“[My client] not only knew that he could not get by with any dishonest act; he also knew that he would have to learn to translate the meaning of his natal twelfth house from the obvious lowest level of Karmic fulfillment (prison or self-inflicted illness) to a higher level. Such a translation of Karma is possible only to highly developed people.”


Evangeline Adams
Barbara H. Watters

Born Barbara Hunt at 12:50AM on October 17, 1907 in Chicago, attending the University of Chicago, living and working as an astrologer in wartime Washington, D.C., and marrying and relocating to the Northeast US seems to sum up the extent of the biographical data available for Barbara Watters.

Desire for privacy is a given in her birth chart, heavy with Neptune and Scorpio/Pluto emphasis. Her only available personal interview, with Mercury Hour magazine (a few 1986–1999 issues available in AAStL library) gives limited first-person insight: “I haven’t missed out on the ‘fun’ of the grand trine. I was born with two of them in my chart. I have only studied astrology for forty-three years….The ancient and classical astrologers considered [the grand trine] evil.” She neglects to mention her natal grand cross by cardinal signs, which links into her radical Sun and Neptune, important by its inclusion of her Sun and Part of Fortune

Watters’s audience-oriented Neptunian Moon, with its dispositors in her eleventh/twelfth house, no doubt impelled her toward the darker side of human nature. Neptune’s by-sign trine from her eighth-house Saturn reinforces this unflinching approach to the study of psychological dysfunction and its individual and group proponents, and this may have belied her optimistic Leo rising; her Sun’s opposition to the Part of Fortune, along with the mutual receptivity between her natal Mercury and Pluto promises writing success and reward.

Beginning the study of astrology in her early thirties seems to have marked a change in her Neptunian function from the ordinary empathy/sympathy mode to one that eventually matured as her gritty, realistic, and dramatic exploration of problems and difficult events in society-as-a-group-of-individuals. This she called “mundane” astrology; the attempts of individuals to interface with this psychic reality is by means of “electional” decisions; and this is based upon their exploration of limits as answered through “horary” questions about their own needs and interests.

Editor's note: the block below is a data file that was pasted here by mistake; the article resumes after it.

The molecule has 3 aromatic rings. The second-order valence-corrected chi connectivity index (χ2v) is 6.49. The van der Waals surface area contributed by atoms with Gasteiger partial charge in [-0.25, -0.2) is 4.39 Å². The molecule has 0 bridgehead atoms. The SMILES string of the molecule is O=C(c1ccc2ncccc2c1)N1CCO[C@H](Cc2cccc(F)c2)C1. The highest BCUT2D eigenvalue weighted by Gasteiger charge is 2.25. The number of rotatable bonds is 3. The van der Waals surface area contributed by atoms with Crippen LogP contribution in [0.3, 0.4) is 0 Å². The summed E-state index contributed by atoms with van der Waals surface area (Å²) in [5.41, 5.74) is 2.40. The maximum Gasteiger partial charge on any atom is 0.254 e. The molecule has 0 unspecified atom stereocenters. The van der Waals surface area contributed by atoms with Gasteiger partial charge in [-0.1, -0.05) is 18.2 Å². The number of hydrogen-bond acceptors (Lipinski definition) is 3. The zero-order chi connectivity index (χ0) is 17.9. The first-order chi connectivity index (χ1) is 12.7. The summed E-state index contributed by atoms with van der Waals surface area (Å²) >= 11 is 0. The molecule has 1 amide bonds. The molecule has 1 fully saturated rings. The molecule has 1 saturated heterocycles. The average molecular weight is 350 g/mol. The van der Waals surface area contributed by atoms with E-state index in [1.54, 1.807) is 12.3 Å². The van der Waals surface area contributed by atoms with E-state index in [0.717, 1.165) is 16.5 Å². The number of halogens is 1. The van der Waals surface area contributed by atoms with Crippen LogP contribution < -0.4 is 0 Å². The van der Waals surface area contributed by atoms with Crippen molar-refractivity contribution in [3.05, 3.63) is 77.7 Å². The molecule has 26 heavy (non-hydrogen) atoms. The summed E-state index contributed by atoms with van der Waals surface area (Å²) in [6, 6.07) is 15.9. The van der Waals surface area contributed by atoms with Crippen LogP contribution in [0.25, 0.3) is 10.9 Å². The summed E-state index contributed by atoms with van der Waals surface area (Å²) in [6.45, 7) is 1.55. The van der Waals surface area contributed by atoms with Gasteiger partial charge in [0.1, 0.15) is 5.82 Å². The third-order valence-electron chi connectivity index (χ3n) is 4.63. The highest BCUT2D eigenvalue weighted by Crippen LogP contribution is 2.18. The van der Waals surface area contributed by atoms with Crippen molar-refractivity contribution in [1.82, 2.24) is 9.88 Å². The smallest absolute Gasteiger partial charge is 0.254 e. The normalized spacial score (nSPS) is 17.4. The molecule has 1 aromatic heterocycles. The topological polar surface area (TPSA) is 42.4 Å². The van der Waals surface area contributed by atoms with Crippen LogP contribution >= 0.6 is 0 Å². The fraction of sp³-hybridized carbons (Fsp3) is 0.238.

The first phase of her literary career began in 1946 and continued through 1960 with magical/historical romances along the lines of Dion Fortune’s pot-boilers of a few decades earlier: “[His] forehead jutted straight above those eyes like a brow of carved granite, and the high-bridged nose with its thin nostrils gave just the hint of cruelty to the entire face that Lucy found needful to elicit her admiration; for being ruthless herself…” is coupled with “We are taught that the first principle of magic is this: it works in a circle.” (Both quotes from Sea Change: The Evolution of a Witch, Valhalla, 1946).

After marriage and a long twelve-year residency in Fall River, Massachusetts, Watters’ Neptunian mutation appears complete with The Astrologer Looks at Murder (Valhalla, 1969; available in the AAStL library), a limited statistical analysis of murderers and their deeds, famous now for its chapter on the Lizzie Borden case.

There followed two other books dealing with dramatic and often traumatic individual and societal planetary manifestations: What’s Wrong With Your Sun Sign? (Valhalla, 1970; available in the AAStL library), a “dialogue” book, in which the author discusses the negative side of each sign with two students, and Sex and the Outer Planets (Valhalla, 1971), a deep diagnostic sociological study from an astrological point of view.

The literary journey from fiction to unmitigated reality is completed in Horary Astrology and the Judgment of Events (Valhalla, 1973; available in the AAStL library), a veritable bible of technique which includes every factor important for horary analysis. It is the one indispensable modern work on this subject, with which she single-handedly revived the rules, application, and art of astrological horary timing in a simple and logical manner.

Watters died in 1984 at age 77, of coronary thrombosis, in Washington, D.C. as she was completing years of research on her astrological analysis of the Dow Jones Averages and having just received the Marc Edmund Jones Award (AFA, 1982).

Barbara Watters


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